Thoughts on Hillsborough

Watching the truth about Hillsborough finally come out today was at times gut wrenching. The story may be known well by now, but that didn't stop the revelations shocking, nor the sense of shame that it has taken 23 years to get to a point where the incompetence that led to 96 deaths was finally laid bare and that those 96 finally had their names cleared. I was a bit too young to understand what Hillsborough was at the time although I remember well the coverage of the death of (check) several years later and finally realising the extent of the horrors of that day. And it made a lot of sense that my mother, in 1990, was horrified at the idea of me attending a football match.

I can't really write much more about the disaster itself - others with a far closer connection than I have done so powerfully and eloquently.

But reading both reports today and writing from nearer the time it's clear that while a lot has changed, so plenty stays the same. When Saturday Comes' post-Hillsborough editorial from 1989 is still as relevant today as it was 23 years ago.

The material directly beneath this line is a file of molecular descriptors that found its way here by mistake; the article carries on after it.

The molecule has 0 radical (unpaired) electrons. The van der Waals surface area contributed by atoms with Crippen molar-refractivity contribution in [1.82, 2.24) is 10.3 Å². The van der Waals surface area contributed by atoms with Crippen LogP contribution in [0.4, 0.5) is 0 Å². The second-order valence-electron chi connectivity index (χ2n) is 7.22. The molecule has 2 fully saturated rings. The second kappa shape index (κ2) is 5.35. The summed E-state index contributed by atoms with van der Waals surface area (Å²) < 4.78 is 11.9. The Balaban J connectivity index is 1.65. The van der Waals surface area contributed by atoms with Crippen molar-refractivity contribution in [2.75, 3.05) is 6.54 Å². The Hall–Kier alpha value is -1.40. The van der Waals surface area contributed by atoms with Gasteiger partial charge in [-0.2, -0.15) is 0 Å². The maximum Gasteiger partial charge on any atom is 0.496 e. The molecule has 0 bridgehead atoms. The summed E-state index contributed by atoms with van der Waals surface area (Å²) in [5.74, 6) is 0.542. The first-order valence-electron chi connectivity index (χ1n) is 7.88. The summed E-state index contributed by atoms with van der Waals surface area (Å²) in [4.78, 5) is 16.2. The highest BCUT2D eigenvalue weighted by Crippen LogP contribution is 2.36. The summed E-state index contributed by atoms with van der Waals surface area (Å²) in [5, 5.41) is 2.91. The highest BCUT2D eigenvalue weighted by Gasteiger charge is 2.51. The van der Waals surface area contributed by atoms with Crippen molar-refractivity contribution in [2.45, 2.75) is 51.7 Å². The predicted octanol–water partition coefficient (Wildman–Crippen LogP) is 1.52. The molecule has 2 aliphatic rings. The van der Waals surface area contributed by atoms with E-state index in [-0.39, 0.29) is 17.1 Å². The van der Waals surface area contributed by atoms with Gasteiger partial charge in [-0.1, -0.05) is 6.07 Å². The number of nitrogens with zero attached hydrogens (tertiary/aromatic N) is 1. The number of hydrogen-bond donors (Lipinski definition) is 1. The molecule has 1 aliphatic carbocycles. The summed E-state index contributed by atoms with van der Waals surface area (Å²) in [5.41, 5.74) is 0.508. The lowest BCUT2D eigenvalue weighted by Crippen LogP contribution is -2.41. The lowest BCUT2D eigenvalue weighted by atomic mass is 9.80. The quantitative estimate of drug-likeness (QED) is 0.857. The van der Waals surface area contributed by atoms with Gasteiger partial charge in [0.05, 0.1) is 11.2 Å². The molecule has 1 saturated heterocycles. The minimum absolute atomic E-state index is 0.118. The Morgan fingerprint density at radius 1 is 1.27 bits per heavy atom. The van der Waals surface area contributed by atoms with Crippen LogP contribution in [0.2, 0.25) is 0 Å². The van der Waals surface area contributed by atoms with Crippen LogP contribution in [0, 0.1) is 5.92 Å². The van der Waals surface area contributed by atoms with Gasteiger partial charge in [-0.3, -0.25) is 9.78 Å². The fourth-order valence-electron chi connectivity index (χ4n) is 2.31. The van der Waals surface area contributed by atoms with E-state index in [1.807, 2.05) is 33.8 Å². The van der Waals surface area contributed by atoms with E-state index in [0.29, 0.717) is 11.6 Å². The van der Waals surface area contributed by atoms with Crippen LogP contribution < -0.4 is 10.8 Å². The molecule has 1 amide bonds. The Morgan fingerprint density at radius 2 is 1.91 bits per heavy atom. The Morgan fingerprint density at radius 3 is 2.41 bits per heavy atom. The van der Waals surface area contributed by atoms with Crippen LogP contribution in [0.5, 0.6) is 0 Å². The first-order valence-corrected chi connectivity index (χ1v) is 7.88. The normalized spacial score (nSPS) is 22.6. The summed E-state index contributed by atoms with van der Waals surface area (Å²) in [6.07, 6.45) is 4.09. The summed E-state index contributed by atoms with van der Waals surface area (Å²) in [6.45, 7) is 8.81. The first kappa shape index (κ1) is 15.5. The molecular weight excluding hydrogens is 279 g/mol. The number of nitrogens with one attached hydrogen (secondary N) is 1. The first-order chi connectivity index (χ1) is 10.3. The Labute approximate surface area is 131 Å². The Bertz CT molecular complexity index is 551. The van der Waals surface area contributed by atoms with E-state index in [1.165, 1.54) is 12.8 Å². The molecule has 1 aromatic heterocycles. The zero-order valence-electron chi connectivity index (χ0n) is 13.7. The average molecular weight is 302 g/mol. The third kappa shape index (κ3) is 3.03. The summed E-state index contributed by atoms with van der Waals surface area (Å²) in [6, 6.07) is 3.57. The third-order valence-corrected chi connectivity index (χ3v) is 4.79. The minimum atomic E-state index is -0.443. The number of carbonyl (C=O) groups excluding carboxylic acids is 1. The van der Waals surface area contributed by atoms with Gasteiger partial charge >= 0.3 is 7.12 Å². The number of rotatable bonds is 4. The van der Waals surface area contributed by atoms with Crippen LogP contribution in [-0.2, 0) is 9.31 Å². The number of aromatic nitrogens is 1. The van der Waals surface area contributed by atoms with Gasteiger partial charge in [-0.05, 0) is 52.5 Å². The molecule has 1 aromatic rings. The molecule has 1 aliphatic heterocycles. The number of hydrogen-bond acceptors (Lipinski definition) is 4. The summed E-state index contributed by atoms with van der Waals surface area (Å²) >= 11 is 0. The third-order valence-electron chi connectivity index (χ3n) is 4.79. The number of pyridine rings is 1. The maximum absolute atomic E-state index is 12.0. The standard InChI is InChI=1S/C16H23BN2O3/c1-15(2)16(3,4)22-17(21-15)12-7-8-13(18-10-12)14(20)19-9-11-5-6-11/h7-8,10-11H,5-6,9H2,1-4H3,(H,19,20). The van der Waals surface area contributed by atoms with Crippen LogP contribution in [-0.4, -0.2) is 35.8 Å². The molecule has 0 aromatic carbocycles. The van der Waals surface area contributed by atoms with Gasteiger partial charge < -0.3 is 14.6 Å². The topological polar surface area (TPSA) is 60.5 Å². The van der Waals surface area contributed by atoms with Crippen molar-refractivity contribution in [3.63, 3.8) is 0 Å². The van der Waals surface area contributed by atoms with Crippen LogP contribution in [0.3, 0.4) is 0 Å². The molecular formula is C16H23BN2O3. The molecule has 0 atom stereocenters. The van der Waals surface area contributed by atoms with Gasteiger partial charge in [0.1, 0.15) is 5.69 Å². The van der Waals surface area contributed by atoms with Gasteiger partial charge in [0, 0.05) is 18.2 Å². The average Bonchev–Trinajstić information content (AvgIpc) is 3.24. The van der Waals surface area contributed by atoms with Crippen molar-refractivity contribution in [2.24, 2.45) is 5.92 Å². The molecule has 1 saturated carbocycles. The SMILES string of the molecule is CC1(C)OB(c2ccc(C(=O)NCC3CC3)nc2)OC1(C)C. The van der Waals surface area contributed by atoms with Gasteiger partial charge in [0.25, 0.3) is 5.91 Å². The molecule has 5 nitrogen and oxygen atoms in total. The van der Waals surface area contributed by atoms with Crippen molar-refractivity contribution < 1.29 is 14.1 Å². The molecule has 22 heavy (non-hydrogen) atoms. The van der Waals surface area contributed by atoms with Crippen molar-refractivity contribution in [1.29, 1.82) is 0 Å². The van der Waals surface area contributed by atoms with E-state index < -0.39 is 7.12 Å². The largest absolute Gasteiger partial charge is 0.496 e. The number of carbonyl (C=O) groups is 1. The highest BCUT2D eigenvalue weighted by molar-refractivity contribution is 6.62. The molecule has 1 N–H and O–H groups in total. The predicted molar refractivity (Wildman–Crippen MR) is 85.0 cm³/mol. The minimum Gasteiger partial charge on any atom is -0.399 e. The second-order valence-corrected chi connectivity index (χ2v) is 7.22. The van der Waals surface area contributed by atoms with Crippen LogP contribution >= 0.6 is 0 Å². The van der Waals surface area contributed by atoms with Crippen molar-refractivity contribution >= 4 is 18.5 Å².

Yet football has changed, almost unrecognisably in some respects. The unsafed, caged stadia where an unloved national game was played has given way to the modern, family-friendly all-seater atmosphere we take for granted today, created in part out of the Taylor report. The modern behemoth we know as football today has been shaped by the events of Leppings Lane.

But it shouldn't have taken the loss of 96 lives to do this. And while football has moved on, the families of the victims have been unable to, as the release of today's documents show. And it's a testament to their resolve that they haven't given up and kept fighting for this moment.

You don't have to be a Liverpool supporter or even a football fan to be horrified at the contents of the Hillsborough archives, or that there were many warning signs and previous crushes in the years preceding the disaster that were never heeded. In some respects, it could have been any football club's supporters.

The release and the apologies are something many thought would never happen. David Cameron said that after truth comes justice. Now we know beyond doubt what really happened on that fateful day, and the extent the authorities went to cover it up, hopefully those responsible can be held to account properly.